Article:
The DMV is just one interesting example of the future of digital government, but the good news is interest in this idea of digitization is on the rise. We, as citizens, eagerly await the simplification and savings of all these once onerous and costly government processes.  

How to Digitize

By Ben Walton, CHAMPtitles

When starting an initiative that has never been done before, there is a high level of risk and uncertainty. Since there is no precedent, the approach needs to be highly iterative and adaptable as new information is discovered. This applies to the process of digitization since creating a digital asset is usually breaking new ground. To then reduce the associated risk and uncertainty, it is crucial to be well versed in a standardized methodology for digitization. A common method consists of these five phases:

  1. Problem definition 
  1. Discovery 
  1. Implementation 
  1. Testing 
  1. Launch 

The goal of the first two phases (problem definition and discovery) is to answer four questions: 

  • What is the problem? 
  • Who is affected by the problem? 
  • What is the solution? 
  • How will the solution solve the problem? 

Common risks in these phases include having a poorly defined problem, the wrong problem, or a problem that cannot be solved now. By taking the time to truly understand and then define the problem – the project’s why – these risks can be identified and managed. There are three core steps to this phase. First, use current knowledge to identify and describe all the pain points associated with the current paper asset including frequency, current cost (time/money), future cost, and so on. Second, write down a clear problem statement with a potential solution. Third, list out all the assumptions made for the chosen problem statement and solution.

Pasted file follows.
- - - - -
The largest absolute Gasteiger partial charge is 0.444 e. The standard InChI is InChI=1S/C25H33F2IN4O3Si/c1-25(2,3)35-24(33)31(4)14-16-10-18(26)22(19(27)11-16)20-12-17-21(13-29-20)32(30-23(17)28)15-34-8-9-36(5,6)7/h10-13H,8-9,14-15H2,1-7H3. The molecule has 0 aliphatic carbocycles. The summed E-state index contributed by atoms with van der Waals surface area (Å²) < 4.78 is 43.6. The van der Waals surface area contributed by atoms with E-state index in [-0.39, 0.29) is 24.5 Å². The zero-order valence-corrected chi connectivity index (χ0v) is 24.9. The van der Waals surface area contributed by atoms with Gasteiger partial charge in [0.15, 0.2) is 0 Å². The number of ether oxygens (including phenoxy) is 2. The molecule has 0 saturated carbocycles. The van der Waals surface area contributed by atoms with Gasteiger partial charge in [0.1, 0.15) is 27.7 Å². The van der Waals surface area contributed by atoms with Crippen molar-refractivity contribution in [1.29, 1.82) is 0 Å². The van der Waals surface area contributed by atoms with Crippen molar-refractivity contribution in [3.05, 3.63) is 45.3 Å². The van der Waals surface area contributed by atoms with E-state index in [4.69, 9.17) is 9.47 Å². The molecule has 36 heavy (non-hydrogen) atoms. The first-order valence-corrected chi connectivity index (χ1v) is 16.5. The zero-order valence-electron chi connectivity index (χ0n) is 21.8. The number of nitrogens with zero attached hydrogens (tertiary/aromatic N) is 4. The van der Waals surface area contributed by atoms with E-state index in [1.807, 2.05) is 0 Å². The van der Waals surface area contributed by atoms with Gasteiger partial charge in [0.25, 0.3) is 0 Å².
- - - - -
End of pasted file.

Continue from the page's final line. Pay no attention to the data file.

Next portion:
To validate the problem, the first step of the discovery phase is to conduct primary and secondary research to prove or disprove the assumptions made and further detail the identified obstacles of the current state. This ranges from finding data online to interviewing stakeholders. Common assumptions are that the current regulatory environment of the paper process would support the digital asset and the competition does not pose an immediate threat. The output of this phase should be a business case for pursuing digitization that details all possible risks.

Based on the business case, a decision must be made to continue or end the project, which requires understanding the feasibility in terms of technology and regulatory environment and the amount of effort in terms of time and funding. If the project continues, then the implementation phase kicks off a solution pilot. Before that starts, certain success criteria should be defined so that the results can be measured in the testing phase. Testing will also validate the solution with customers and users to understand their reactions and solicit feedback. After testing is finished, the pilot is likely launched in a controlled environment and monitored to measure its effectiveness. Possible next steps include expanding upon the pilot, starting another pilot, or working to finalize a full solution.

For many, digitization is unchartered territory so following the method outlined above provides a road map while reducing the risk and uncertainty common to a brand-new initiative. Key milestones include having a clear problem definition backed up with data, a business case to pursue the digitization effort, and a pilot to validate the benefits of the solution. By using or adapting this methodology, the foreseen challenges can be anticipated, and the unforeseen ones can be managed to result in a greater chance for a successful digitization project.